'Sector to rebound'
A dancehall scene
Matalon lauds relaxation of restrictions

GARY Matalon, co-owner of Kingston Live Entertainment (KLE) Group, says Jamaica's entertainment sector stands to benefit from the relaxation of several other COVID-19 measures, which takes effect today.

“Well, I'm definitely encouraged that there is some relaxation of the restrictions and I'm optimistic that we will move closer and closer to a starting back up of entertainment options,” Matalon told the Jamaica Observer's Splash.

“The industry has been locked off for far too long now. I think that, obviously, managing the health risks is paramount but I'm also very aware of the amount of people that depend on the industry,” he continued.

KLE Group is the operator of popular eatery Usain Bolt's Tracks and Records, which also doubles as a live entertainment venue.

Effective today, the curfew hours have been lengthened from 11:00 pm 0to midnight. It ends 5:00 am the following day.

The limit on funerals has been increased to a maximum of 100 people, and the maximum number of persons at events hosted by public entities has been increased from 50 to 100.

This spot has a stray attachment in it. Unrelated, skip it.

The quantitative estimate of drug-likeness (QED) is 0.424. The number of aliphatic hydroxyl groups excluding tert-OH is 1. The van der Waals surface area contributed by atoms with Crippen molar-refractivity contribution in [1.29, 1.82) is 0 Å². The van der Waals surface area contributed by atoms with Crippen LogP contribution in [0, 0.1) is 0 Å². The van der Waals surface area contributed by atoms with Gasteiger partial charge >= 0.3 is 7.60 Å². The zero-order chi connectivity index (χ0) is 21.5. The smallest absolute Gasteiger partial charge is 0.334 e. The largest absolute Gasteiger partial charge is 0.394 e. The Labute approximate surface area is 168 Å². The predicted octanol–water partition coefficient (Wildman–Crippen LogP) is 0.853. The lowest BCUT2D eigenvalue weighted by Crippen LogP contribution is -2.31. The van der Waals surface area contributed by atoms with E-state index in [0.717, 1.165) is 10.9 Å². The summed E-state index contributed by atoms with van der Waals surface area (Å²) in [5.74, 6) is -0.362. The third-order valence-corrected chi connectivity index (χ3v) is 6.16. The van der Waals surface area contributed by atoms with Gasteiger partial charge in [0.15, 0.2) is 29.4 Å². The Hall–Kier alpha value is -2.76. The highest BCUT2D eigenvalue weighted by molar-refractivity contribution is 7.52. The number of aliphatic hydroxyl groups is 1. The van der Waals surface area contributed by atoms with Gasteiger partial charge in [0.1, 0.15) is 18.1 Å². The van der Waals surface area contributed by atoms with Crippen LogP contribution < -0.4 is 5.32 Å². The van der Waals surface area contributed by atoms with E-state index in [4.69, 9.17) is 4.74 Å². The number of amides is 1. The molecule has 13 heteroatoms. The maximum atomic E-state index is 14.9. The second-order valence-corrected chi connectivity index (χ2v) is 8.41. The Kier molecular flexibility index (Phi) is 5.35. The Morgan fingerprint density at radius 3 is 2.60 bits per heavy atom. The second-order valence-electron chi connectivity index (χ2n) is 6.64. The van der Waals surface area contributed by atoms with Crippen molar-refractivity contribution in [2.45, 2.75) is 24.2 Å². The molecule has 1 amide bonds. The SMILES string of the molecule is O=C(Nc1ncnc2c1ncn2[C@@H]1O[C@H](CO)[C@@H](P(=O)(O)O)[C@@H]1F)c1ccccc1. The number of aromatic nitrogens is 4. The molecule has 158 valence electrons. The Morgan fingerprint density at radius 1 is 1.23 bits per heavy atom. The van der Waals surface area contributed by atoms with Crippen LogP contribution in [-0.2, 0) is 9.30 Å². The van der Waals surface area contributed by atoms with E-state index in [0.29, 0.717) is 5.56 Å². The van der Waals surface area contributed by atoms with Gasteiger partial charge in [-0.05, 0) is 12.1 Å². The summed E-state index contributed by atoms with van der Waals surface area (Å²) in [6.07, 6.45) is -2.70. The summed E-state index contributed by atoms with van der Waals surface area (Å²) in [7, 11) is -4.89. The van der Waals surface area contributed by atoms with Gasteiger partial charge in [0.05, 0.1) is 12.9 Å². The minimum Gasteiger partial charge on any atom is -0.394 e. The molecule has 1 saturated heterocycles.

Prime Minister Andrew Holness also announced an end to the travel authorisation requirement through the JAMCOVID platform and travel-related quarantine, effective Tuesday, March 1.

The prime minister, in his recent address to the nation, noted a “rapid improvement” in the COVID-19 situation in the country.

As of Thursday, 25.71 per cent of Jamaica's population was vaccinated against the novel coronavirus.

Some major entertainment staples such as Reggae Sumfest and Dream Weekend have already begun advertising dates for summer stagings.

Matalon added that he understands that a reopening, or partial reopening of the sector, is dependent on vaccination levels.

“We're at a stage now where markets all over the world are open, to varying degrees, and I think that for us, we need to get ahead of all of that. Each market is different and there are gonna be different characteristics that are affecting the decisions of those governments. In particular, I know, Jamaica, for example, has a very low vaccination rate and I think that's one of the things that's causing us to be a bit behind. But, not withstanding that, my understanding of it is that the infection rates are going down and we can, in a very responsible way, get the ball rolling again,” he said.

Jamaica's entertainment sector has been suspended since March 2020, when the country recorded its first case of the virus. It is estimated that the sector has lost more than $2 billion.

Gary Matalon
BY KEDIESHA PERRY Observer writer

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